Tyson Fury vs. Deontay Wilder III – WBC World Heavyweight Championship Picks

by | Jul 15, 2021 | boxing

Tyson Fury (30-0-1, 21 KOs) vs. Deontay Wilder (42-1-1, 41 KOs)
When: Saturday, October 9th, 2021 (Fight was originally scheduled for Saturday, July 24th)
Where: T-Mobile Arena, Las Vegas, Nevada
Weight Class: WBC World Heavyweight Championship

Betting Odds: Tyson Fury (-280), Deontay Wilder (+220)

Fight Analysis:

Tyson Fury and Deontay Wilder will get it on for a third time, as the two do battle at the T-Mobile Arena in Las Vegas on October 9th. The last time either man fought was in February 2020, when Tyson Fury scored a comprehensive 7th round TKO over Wilder. And as negotiations between Fury and Anthony Joshua heated up, Wilder forced the rematch clause, so here we are, getting ready for the third chapter of this rivalry. Will the third time be a charm for Wilder, or will we more or less see a continuation of what we’ve seen between the two?

A little context is needed here. Their first fight in 2018 was memorable. Fury, not far removed from a two-year run of drugs, soundly outboxed Wilder, who was still able to put across some of his power shots, at least enough to earn a draw, though not many felt he deserved it. But there was no such controversy in their February 2020 rematch, where Fury outboxed Wilder, roughed him up, and took him out midway through the 7th round. In the minds of most, Wilder needs something dramatic to turn the tide in this rivalry.

There are a few hard facts that Wilder and his potential backers in this fight need to start considering. In two fights, Wilder is two landed punches away from having been utterly dominated. No one will be able to convince me Wilder deserved a draw in their first fight, but dropping Fury twice makes it something you can sort of accept on some level. But for him to get schooled like he was in the last fight, we’re looking at Fury having dominated most of the action between the two. And whereas he boxed his way to success in the first fight, he outmuscled and banged Wilder around the second time. It’s hard to watch the first two fights and emerge with a feeling other than Fury is simply his superior.

I found it really counterintuitive how Wilder dealt with the last loss. It starts to paint an image of a man whose mind might not be as sound as the other aspects of his game. Trainer Mark Breland made the perfect stop, as Wilder was nearing the point of taking permanent damage in a fight that had become a one-way beating with no way out. For Wilder to fire and blame Breland and carry on about some nonsense about “going out on your shield” was really disappointing to hear. And for the prospects of him improving for the third fight, I would have liked to have seen more ownership of what he did wrong and not blaming other people.


You have to wonder about a fighter like Wilder at this point. He blew everyone out, showing some of the best power in the division’s illustrious history. But something can happen when that surefire route to victory falls flat, as it has in two fights with Fury. When you strip a champion of his main power, he’s not the same guy. And that’s especially true when you have a fighter who relied on power as much as Wilder did, not really bringing the other aspects of his game up to speed.

This is not to belittle Wilder, a fighter of limited background who became champion and flashed some of the most dangerous hands ever seen. It takes a lot of inner resources to cover that ground. And his reaction to the fight was more in the immediate aftermath, meaning it’s anyone’s guess what he’s been doing mentally for the past year. And even if he is a one-trick pony, that is the best trick to have—fight-ending power that can be dispatched suddenly and violently. He is that guy.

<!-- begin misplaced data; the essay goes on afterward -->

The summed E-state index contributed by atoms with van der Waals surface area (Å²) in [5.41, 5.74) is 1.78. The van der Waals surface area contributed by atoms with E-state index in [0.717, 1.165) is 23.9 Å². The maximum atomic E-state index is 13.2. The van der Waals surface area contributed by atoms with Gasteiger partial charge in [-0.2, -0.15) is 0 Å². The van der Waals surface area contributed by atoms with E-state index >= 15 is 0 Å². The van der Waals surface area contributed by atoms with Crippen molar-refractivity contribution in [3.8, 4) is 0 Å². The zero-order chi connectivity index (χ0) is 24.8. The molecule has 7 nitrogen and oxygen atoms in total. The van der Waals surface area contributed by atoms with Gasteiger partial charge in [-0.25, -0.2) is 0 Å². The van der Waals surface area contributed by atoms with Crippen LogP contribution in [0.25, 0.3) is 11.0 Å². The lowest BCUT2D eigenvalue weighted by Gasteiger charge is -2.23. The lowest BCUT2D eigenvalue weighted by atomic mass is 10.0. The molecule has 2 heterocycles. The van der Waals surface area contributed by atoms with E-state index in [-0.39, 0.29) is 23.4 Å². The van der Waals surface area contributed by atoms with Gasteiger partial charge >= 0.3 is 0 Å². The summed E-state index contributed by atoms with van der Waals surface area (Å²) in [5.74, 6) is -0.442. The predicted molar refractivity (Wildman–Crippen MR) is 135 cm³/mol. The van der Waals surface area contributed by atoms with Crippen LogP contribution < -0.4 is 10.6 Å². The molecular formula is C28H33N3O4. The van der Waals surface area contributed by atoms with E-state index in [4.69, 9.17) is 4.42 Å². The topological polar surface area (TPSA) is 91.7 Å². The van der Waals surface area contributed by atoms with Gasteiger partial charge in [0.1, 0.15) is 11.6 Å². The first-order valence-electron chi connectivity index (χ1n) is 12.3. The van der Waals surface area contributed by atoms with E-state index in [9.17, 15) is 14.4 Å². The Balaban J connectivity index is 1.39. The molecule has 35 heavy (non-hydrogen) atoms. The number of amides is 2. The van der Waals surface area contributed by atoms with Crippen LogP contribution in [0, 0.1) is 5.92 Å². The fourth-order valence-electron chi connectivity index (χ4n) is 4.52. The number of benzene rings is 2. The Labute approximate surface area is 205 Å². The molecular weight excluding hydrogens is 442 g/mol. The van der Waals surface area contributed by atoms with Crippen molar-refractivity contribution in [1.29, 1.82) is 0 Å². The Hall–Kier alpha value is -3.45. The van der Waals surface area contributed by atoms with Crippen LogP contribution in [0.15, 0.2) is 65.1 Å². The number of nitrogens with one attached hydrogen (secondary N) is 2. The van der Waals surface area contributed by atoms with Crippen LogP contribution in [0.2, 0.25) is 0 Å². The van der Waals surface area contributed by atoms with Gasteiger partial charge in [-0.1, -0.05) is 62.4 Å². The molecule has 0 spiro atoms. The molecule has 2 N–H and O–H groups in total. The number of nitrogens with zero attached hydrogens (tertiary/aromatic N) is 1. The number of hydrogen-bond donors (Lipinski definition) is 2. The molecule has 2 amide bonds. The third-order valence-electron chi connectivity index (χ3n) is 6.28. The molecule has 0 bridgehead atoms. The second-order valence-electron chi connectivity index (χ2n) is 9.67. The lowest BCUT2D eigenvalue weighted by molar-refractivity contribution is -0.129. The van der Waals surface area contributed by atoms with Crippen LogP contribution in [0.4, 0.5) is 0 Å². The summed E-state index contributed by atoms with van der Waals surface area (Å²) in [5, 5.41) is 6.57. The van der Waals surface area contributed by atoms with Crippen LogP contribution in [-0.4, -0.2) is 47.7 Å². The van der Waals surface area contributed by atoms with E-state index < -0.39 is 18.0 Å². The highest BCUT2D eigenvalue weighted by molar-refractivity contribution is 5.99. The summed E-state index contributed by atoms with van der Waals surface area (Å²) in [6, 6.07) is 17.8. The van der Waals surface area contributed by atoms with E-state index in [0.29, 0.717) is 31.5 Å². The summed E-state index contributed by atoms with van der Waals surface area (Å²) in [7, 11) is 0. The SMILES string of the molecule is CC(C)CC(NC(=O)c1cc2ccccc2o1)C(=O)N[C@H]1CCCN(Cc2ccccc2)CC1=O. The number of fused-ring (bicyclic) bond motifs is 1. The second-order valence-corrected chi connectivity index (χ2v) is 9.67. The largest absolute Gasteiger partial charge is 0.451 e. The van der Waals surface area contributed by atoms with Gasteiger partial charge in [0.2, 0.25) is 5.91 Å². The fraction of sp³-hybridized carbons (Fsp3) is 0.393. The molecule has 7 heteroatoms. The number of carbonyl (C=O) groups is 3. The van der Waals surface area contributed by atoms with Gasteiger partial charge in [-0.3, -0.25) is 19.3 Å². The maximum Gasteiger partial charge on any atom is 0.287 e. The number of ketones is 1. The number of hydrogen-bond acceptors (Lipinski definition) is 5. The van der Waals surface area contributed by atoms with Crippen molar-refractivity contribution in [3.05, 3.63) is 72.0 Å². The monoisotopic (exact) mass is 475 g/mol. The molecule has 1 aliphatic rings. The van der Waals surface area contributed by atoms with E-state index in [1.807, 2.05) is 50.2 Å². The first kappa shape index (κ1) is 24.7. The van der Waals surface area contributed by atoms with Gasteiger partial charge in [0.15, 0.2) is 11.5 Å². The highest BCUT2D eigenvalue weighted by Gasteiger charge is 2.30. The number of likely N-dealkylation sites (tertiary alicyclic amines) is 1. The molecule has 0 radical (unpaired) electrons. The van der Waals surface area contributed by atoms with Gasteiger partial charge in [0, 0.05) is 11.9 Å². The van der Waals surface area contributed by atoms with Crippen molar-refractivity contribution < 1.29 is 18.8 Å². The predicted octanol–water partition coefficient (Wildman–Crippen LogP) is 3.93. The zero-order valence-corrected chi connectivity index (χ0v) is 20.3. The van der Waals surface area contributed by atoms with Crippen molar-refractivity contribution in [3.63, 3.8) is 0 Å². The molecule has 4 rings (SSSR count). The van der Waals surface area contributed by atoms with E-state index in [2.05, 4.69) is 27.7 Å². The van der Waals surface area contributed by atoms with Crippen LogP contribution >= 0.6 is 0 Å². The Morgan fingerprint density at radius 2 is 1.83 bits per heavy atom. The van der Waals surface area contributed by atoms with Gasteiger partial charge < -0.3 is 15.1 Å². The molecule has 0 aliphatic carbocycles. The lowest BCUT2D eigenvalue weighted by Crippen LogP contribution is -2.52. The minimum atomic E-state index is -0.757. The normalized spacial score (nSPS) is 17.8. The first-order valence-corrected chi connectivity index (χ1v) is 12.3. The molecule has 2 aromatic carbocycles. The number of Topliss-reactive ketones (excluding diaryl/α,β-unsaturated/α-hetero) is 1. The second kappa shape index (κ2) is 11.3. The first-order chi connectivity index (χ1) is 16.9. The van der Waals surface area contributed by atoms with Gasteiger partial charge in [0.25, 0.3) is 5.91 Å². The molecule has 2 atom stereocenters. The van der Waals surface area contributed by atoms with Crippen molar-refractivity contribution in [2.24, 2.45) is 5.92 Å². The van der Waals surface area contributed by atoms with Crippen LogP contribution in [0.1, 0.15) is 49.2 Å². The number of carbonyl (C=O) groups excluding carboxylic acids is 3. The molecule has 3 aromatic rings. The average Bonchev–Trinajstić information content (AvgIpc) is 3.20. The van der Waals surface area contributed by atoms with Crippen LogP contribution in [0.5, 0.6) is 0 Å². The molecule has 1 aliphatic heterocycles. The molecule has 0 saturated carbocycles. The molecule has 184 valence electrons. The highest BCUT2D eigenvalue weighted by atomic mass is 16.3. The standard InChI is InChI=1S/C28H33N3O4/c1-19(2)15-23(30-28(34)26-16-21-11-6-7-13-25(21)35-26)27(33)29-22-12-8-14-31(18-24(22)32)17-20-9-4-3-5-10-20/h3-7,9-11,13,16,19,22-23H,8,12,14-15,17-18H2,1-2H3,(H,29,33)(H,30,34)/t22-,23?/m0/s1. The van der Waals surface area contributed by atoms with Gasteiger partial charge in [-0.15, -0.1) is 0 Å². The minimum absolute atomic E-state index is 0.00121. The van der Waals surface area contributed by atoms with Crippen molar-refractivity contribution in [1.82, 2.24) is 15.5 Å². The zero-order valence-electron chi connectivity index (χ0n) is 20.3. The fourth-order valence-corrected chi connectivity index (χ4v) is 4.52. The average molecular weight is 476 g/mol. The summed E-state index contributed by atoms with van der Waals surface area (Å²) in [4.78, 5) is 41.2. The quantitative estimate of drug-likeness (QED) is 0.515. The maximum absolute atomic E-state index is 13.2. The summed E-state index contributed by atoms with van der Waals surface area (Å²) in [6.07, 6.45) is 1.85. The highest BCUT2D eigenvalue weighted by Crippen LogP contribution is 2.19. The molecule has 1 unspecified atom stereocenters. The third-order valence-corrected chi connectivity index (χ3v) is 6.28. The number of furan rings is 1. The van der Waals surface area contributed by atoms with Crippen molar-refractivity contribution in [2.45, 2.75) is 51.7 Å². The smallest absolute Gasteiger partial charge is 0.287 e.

I just think we’re seeing what plays out when a fighter who is blessed relies too much on one thing. Again, that one thing can work. And it has worked on Fury before. But at a certain point, other skills are needed, and it’s in that area where Wilder is fairly ordinary. The work he does in between the big shots landing was never that compelling. He’d often lose rounds in bunches to ordinary fighters. He doesn’t work that well second-to-second in the ring. He’s looking to land blockbusters.

It just doesn’t work at this level—the level Fury represents. You need something else, and it looks like Wilder doesn’t have much else. And even when his power surfaces, it’s not the game-ender that is has been against other opponents. Even when Wilder dropped the hammer in the final round of their first fight, it looked like Fury was done, Then he got up and was putting it on Wilder before the round was over. So even if Wilder can come across with his huge shots, that doesn’t mean Fury is going to go away.

At 35 and after now having sponged a lot of punishment, I’m not sure we’re at a point in Wilder’s evolution where a lot of improvement can be forecasted. He’s still dangerous and can never be written off. Maybe he managed to make some adjustments. Maybe Fury is looking at this as being easier than it was before. Other than that, I think we’re looking at the reality that Fury is the better man. Whatever he has wanted to do, it has worked on Wilder. The opposite cannot be said at all. That’s a lot of tides to turn for Wilder, and I just don’t think he’s up for it. I’ll take Fury in this one.

My Prediction to Win the Fight:

I’m betting on Tyson Fury at -280 betting odds. At root, Fury has multiple routes to the winner’s circle. He can box. He can rough up Wilder. And it has worked well on both fronts. Wilder relies on power, and Fury has shown he can handle it. Bet your Fury/Wilder pick FREE by taking advantage of a special 100% bonus we’ve arranged with MyBookie Sportsbook! Simply deposit $100 to $300, enter bonus promo code PREDICT100 and they’ll match you dollar for dollar! Free loot is good loot!